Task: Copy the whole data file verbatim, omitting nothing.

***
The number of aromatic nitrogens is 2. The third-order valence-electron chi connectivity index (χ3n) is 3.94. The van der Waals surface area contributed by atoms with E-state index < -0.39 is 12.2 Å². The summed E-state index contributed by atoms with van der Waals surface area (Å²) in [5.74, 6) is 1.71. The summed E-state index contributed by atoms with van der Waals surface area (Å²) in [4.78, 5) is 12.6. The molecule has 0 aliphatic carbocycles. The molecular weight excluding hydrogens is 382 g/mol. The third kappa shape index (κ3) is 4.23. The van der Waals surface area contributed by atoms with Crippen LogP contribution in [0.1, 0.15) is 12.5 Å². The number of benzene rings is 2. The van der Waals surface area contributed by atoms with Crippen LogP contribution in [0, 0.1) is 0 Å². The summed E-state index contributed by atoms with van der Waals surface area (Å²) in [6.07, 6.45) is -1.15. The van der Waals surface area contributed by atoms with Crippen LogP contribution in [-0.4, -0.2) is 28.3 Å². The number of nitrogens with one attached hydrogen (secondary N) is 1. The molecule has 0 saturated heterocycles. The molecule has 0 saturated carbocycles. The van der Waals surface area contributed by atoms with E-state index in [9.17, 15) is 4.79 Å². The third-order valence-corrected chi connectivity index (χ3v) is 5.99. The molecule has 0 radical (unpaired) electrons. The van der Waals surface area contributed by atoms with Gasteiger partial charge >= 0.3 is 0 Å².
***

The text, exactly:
The number of aromatic nitrogens is 2. The third-order valence-electron chi connectivity index (χ3n) is 3.94. The van der Waals surface area contributed by atoms with E-state index < -0.39 is 12.2 Å². The summed E-state index contributed by atoms with van der Waals surface area (Å²) in [5.74, 6) is 1.71. The summed E-state index contributed by atoms with van der Waals surface area (Å²) in [4.78, 5) is 12.6. The molecule has 0 aliphatic carbocycles. The molecular weight excluding hydrogens is 382 g/mol. The third kappa shape index (κ3) is 4.23. The van der Waals surface area contributed by atoms with Crippen LogP contribution in [0.1, 0.15) is 12.5 Å². The number of benzene rings is 2. The van der Waals surface area contributed by atoms with Crippen LogP contribution in [0, 0.1) is 0 Å². The summed E-state index contributed by atoms with van der Waals surface area (Å²) in [6.07, 6.45) is -1.15. The van der Waals surface area contributed by atoms with Crippen LogP contribution in [-0.4, -0.2) is 28.3 Å². The number of nitrogens with one attached hydrogen (secondary N) is 1. The molecule has 0 saturated heterocycles. The molecule has 0 saturated carbocycles. The van der Waals surface area contributed by atoms with E-state index in [9.17, 15) is 4.79 Å². The third-order valence-corrected chi connectivity index (χ3v) is 5.99. The molecule has 0 radical (unpaired) electrons. The van der Waals surface area contributed by atoms with Gasteiger partial charge >= 0.3 is 0 Å².